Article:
2) Metricide 14 Dosing - Similar to excel, slightly stronger, and cheaper, dose half as much as excel (for those exact, 1.7x stronger than excel). Please leave metricide vs excel arguments elsewhere. Do not use the activator that comes with the jug, dispose of it at a local pharmacy.

    3) H202, hydrogen peroxide (standard store bought 3%)
    -Spot Treating - 3 Ml per gallon in a container, turn off filter, baster it onto affected areas, wait 30 minutes, 30-50% water change, i recommend spacing this out from several days to a week between treatings. As it is an oxidizer and your plants will go insane around it. Be ready with a stick to scare away shrimp, they can perish if they forage too long in an area being treated.
    -tank treatment - recommended only after you have spot treated and destroyed most of the brush. Dose 2 mL per gallon, let sit for 30 minutes, then water change. Continue weekly until brush is gone, it should slowly weaken and destroy the remaining brush while keeping to safe levels of the h202. 4mL/gallon will likely kill fish and invertibrates.

    4) Bleach, 1 part bleach:20 parts water, dip decor, plastic plants, etc, anything non porous and not alive. Leave over night, Rinse a lot, then soak it in water + dechlorinator (or let it dry out completely in a breezy, warm area)

    with all methods, the algae will turn rusty red, then turn to cloudy white/gray then it will be munched upon by your stock (in most cases)

    Recommended techniques of spot treament:

    1) Lower tank level as you would a water change
    2) Mist affected areas with metricide/excel (DO NOT INHALE!)
    3) Spot treat areas under the water line as recommended.

    If outbreak is in the foreground cover, grab a clear container, Cut a hole in the botton of it big enough for your baster/syringe tip. Now you got a treatment container. Place it over the affected area, Treat it, weight it down with a flat rock or similar weight. This can even be done with filter still on.

    Upkeep:

    Keep on top of your EI dosing, dont let your co2 fizzle out and jump on the BBA if it appears again before it becomes an outbreak.

    Some go further and dose metricide/excel to the water column daily. Its a form of carbon afterall. from seachem
    "On initial use or after a major (> 40%) water change, use 1 capful (5 mL) for every 40 L (10 gallons*). Thereafter use 1 capful for every 200 L (50 gallons*) daily or every other day. Dosing may be slowly increased in high-growth aquariums. For smaller dosing please note that each cap thread is approximately 1 mL."
    Halve that for metricide 14. Others overdose daily, do so at your own risk.

    Low Tech tanks often have to live with algae, most algaes can be kept down with balance of plant load, light and fish stock, that is the goal of high tech and low, but low tech tanks develop much slower. For brush algae though, little else can be done to limit its growth beyond balancing. Rely on removal of the algae affected parts to prevent its spreading, after all low tech is supposed to be low maintnence. Adding excel in a low tech set up may cause nutrient deficiencies in your plants since growth will increase, so dont mistaken nutrient deficiencies for excel sensitivity.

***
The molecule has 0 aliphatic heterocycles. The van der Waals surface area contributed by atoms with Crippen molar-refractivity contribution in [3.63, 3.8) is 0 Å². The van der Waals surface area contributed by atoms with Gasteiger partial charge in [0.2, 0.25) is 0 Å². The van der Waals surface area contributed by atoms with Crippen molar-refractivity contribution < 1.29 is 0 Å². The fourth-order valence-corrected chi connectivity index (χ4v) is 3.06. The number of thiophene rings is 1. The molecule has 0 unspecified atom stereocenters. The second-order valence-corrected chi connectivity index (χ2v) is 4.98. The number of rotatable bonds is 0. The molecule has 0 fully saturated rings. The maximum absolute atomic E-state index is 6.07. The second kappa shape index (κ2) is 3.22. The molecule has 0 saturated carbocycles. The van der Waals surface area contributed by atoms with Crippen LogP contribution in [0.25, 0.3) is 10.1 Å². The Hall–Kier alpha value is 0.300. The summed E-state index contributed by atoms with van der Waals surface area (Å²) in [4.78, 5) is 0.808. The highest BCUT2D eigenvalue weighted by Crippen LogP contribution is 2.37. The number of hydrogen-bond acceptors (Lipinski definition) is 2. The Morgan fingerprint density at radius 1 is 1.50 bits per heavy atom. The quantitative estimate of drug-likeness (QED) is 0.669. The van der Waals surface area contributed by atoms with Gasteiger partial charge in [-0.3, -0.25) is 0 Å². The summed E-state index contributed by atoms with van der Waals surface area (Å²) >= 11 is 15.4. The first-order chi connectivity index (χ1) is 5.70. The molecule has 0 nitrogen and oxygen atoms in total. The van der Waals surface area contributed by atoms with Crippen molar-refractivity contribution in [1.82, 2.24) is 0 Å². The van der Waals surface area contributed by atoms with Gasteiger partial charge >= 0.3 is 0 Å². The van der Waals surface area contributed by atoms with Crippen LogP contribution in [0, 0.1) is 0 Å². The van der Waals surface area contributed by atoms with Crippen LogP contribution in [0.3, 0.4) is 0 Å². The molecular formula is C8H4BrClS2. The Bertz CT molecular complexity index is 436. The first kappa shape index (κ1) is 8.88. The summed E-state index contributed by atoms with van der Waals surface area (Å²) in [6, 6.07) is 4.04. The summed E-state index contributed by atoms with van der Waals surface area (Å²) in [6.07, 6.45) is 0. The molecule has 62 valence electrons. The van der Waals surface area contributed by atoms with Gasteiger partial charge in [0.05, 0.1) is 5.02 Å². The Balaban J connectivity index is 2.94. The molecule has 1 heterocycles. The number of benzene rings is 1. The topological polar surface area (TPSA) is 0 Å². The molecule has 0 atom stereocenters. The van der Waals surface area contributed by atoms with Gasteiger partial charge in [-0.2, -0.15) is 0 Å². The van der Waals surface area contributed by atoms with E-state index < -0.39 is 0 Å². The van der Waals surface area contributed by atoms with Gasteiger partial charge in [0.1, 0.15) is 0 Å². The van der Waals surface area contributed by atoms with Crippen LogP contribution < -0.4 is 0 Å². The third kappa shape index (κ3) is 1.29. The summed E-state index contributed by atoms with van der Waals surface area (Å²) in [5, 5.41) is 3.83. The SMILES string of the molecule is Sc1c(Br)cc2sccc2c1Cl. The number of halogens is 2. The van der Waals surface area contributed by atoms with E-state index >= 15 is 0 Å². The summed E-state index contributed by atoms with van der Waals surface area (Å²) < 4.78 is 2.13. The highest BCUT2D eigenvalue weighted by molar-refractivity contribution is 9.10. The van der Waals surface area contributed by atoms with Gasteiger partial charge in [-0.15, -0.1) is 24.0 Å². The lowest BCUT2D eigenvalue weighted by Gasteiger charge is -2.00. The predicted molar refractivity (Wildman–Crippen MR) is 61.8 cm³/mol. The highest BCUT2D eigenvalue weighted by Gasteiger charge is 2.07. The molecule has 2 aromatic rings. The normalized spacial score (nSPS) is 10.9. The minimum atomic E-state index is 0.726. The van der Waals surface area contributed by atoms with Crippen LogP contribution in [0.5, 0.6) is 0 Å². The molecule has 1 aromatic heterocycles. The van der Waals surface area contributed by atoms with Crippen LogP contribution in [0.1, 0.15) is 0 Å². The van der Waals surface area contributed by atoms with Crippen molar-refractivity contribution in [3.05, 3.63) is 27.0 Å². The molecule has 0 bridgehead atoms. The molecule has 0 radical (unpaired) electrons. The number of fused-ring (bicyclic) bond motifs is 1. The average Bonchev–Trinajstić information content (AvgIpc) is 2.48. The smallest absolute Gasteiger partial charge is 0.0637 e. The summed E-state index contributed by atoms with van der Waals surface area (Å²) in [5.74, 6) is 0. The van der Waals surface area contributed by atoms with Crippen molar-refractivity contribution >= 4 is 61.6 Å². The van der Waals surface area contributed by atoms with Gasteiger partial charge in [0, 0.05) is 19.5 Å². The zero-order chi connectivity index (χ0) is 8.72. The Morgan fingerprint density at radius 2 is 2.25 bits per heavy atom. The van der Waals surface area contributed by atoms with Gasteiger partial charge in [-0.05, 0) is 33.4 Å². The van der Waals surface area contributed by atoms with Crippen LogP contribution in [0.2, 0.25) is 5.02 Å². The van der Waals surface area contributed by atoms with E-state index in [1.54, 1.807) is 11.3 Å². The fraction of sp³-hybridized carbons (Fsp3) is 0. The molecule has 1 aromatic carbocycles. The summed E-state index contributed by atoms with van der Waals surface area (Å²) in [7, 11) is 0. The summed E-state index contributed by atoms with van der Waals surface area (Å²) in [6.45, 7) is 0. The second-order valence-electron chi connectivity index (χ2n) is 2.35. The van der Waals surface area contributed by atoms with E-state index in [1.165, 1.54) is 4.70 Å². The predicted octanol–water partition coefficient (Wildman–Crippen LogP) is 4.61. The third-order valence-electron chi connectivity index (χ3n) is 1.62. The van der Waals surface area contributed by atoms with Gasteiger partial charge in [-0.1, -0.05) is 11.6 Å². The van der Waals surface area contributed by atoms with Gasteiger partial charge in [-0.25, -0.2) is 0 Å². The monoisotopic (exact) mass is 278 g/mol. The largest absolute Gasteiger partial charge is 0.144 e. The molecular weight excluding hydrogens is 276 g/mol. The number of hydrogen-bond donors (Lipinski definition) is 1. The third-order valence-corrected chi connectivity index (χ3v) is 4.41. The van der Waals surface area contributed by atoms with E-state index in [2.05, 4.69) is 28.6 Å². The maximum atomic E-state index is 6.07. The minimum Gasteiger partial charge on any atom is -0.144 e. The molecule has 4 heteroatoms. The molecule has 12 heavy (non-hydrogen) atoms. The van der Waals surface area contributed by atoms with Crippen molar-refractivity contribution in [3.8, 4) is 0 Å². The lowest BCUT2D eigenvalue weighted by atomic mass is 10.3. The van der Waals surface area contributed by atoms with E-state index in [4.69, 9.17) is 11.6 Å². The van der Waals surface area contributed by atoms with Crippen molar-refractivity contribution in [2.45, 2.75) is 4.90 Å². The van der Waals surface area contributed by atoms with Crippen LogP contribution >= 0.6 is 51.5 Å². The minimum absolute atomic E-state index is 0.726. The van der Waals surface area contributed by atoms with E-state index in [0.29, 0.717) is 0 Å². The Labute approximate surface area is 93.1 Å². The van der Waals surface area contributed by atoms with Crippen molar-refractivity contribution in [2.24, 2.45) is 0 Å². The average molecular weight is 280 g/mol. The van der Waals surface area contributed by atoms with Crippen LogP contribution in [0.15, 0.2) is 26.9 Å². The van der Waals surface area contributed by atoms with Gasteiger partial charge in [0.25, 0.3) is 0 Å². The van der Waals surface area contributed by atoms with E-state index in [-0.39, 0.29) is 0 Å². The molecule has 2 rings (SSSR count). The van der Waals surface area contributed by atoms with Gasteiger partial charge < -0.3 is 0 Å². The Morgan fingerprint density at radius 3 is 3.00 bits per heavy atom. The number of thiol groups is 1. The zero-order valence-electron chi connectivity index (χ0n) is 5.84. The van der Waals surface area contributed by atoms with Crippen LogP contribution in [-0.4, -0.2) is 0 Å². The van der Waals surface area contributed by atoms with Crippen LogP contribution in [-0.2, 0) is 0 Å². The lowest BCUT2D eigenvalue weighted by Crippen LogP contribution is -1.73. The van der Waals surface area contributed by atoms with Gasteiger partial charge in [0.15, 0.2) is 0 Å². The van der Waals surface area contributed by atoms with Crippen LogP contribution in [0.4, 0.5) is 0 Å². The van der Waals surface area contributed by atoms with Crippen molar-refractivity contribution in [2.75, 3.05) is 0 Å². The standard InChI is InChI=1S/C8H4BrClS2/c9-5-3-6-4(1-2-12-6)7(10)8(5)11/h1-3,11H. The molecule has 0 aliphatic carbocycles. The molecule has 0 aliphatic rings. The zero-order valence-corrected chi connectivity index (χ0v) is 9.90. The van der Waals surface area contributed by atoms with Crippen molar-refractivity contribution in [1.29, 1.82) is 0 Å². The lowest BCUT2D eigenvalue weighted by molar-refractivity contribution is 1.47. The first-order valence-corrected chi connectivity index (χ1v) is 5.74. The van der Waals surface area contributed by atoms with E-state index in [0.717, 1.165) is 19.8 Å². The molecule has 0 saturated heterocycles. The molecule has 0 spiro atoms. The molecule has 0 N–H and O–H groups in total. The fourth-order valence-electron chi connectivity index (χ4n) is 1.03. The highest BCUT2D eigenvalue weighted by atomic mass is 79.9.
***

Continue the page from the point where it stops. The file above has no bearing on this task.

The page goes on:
Warnings:

    -Excel/metricide/h202: Melts Vals and other plants, Depending on dosage, hardness of water, and the plant itself, results will vary and some have successfully grown vals with either of the three.
    -h2o2: Warning to higher PH tanks, ie cichlid, It poses a greater danger to live stock at higher PH. Lower dose if you must use h2o2, otherwise go for excel/metricide.
    -h2o2: Some dose without a water change, consecutive days (or every other day) of spot treatment have shown to cause nitrate/nitrite spikes meaning bio media is being killed off. If you choose this method, keep in mind results were not much different than with a water change. But if you insist, reduce the dosage.
    -h2o2: Consumer grade is most common at 3%. 6% can still be found though, make sure you read your bottle. Don't bother with commercial/industrial grade, not worth it to dilute, its dirt cheap to buy in any store as it is.
    -THESE ARE CHEMICALS/TOXINs... Remember that, dont be stupid. eye protection, gloves and a well ventilated room are recommended. Treat them as you would your most powerful household cleaners, Just because they may not have an overpowering smell or instant melt skin effect doesn't mean they cant harm you. I've worked in chemical plants and refineries, i've seen what long term exposure does to people.

    Closing Thoughts:

    As with most of our Aquarium Hobby topics, Most of what we know is word of mouth, others experiences and general consesus of "how things are done." I am no expert, im not tom barr, what i am though is a forum addict, i've read many places and many sites on google, i own several Books on Planted tanks, and i've experimented at my fishies expense aswell, that is why im sharing this. There are several opinions on every matter, some completely wrong, many completely valid, so dont be suprised to hear different on how things are done.